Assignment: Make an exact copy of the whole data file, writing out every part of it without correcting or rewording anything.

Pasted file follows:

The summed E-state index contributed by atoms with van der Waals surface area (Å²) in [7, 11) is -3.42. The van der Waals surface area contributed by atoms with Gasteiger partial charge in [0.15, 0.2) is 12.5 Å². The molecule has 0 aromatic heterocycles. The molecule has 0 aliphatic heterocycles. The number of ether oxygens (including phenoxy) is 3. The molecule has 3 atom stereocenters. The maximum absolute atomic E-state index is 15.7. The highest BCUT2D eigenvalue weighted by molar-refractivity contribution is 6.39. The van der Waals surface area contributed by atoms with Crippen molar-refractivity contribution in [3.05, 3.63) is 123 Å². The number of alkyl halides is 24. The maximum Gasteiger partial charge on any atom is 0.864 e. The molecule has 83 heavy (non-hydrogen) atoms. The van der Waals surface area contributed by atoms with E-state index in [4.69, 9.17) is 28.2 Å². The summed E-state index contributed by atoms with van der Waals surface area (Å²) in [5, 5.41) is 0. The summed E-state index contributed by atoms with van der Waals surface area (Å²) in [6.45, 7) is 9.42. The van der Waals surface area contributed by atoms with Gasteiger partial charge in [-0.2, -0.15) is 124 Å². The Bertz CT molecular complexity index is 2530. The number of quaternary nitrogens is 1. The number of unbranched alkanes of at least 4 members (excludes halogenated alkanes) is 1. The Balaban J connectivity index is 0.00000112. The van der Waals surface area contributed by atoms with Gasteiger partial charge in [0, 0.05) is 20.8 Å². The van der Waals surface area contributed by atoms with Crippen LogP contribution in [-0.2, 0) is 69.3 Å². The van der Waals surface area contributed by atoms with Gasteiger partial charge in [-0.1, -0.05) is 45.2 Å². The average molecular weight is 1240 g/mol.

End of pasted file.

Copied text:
The summed E-state index contributed by atoms with van der Waals surface area (Å²) in [7, 11) is -3.42. The van der Waals surface area contributed by atoms with Gasteiger partial charge in [0.15, 0.2) is 12.5 Å². The molecule has 0 aromatic heterocycles. The molecule has 0 aliphatic heterocycles. The number of ether oxygens (including phenoxy) is 3. The molecule has 3 atom stereocenters. The maximum absolute atomic E-state index is 15.7. The highest BCUT2D eigenvalue weighted by molar-refractivity contribution is 6.39. The van der Waals surface area contributed by atoms with Crippen molar-refractivity contribution in [3.05, 3.63) is 123 Å². The number of alkyl halides is 24. The maximum Gasteiger partial charge on any atom is 0.864 e. The molecule has 83 heavy (non-hydrogen) atoms. The van der Waals surface area contributed by atoms with E-state index in [4.69, 9.17) is 28.2 Å². The summed E-state index contributed by atoms with van der Waals surface area (Å²) in [5, 5.41) is 0. The summed E-state index contributed by atoms with van der Waals surface area (Å²) in [6.45, 7) is 9.42. The van der Waals surface area contributed by atoms with Gasteiger partial charge in [-0.2, -0.15) is 124 Å². The Bertz CT molecular complexity index is 2530. The number of quaternary nitrogens is 1. The number of unbranched alkanes of at least 4 members (excludes halogenated alkanes) is 1. The Balaban J connectivity index is 0.00000112. The van der Waals surface area contributed by atoms with Gasteiger partial charge in [0, 0.05) is 20.8 Å². The van der Waals surface area contributed by atoms with Crippen LogP contribution in [-0.2, 0) is 69.3 Å². The van der Waals surface area contributed by atoms with Gasteiger partial charge in [-0.1, -0.05) is 45.2 Å². The average molecular weight is 1240 g/mol.